The iconic Everglade Snail Kite, which relies on wetland ecosystems like the Everglades, experienced a major population crash in the early 2000s. After two significant droughts, their numbers plunged from more than 3,000 birds to approximately 700 in just 10 years. The problem? As parts of the Everglades — including Lake Okeechobee and South Florida — went dry, the kites’ only food source, the Florida apple snail, dried out too.
At the same time, exotic apple snails from South America, presumably from the aquarium trade, got loose and established themselves in Florida lakes and wetlands. These snails grow much larger than our native snails, are more resilient to dry conditions, and can spread rapidly. Luckily, the kites learned to feed on these invaders, contributing to an unlikely success story where kites have rebounded to approximately 3,000 birds today. Limpkins, another snail specialist, have rebounded as well.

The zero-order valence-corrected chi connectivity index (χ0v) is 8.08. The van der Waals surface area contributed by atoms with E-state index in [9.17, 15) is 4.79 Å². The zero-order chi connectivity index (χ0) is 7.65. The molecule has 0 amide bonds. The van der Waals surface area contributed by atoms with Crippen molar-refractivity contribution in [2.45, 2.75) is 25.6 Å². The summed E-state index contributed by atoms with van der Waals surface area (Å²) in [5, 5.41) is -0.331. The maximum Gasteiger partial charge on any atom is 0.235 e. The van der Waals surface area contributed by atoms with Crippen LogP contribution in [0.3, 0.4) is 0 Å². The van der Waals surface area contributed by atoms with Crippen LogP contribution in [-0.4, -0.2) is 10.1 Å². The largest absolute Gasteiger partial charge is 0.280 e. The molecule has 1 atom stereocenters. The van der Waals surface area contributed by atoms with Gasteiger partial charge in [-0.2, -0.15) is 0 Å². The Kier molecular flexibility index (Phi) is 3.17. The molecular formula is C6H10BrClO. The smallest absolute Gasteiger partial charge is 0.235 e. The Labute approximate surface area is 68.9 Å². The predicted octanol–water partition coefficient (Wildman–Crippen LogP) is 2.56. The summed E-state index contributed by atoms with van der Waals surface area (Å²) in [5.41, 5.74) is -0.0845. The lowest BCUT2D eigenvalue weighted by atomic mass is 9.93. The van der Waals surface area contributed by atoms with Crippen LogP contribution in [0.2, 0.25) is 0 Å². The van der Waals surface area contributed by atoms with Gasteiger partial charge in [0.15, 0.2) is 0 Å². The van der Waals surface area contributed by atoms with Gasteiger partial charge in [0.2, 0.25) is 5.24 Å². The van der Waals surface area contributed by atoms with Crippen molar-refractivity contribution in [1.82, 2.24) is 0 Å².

Kite recovery is good news but appears almost completely based on the occurrence of exotic snails. Native snails have not come back, as many expected. Therefore, in conjunction with the Snail Kite Coordinating Committee, Audubon’s Everglades Science Coordinator, Paul Gray, PhD, developed a community science project to count snail egg clusters at wetlands across South Florida to determine where snails are and — as importantly — where they are not. Brett Fitzgerald of the Angler Action Foundation donated an app that allows scientists and volunteers to quickly report snail egg clusters.
COVID-19 restrictions limited counting opportunities, but to date, more than 450 observations have been reported. So far, volunteers have recorded native snail eggs at about 35% of the survey sites and exotics at 40%. Oddly, both species of snails were seen together only 20% of the time. At the other 80% of the locations, community scientists identified one snail or the other, suggesting that the two species select somewhat different habitats, or that competition between the two species limits habitat use.
At the fall meeting of the Committee, the future of snail egg surveys will be discussed. We are hopeful that this new community science project will scale up with time and will provide an important data set that will inform kite recovery plans and invasive species eradication efforts.
This article was published in the Fall 2022 State of the Everglades report.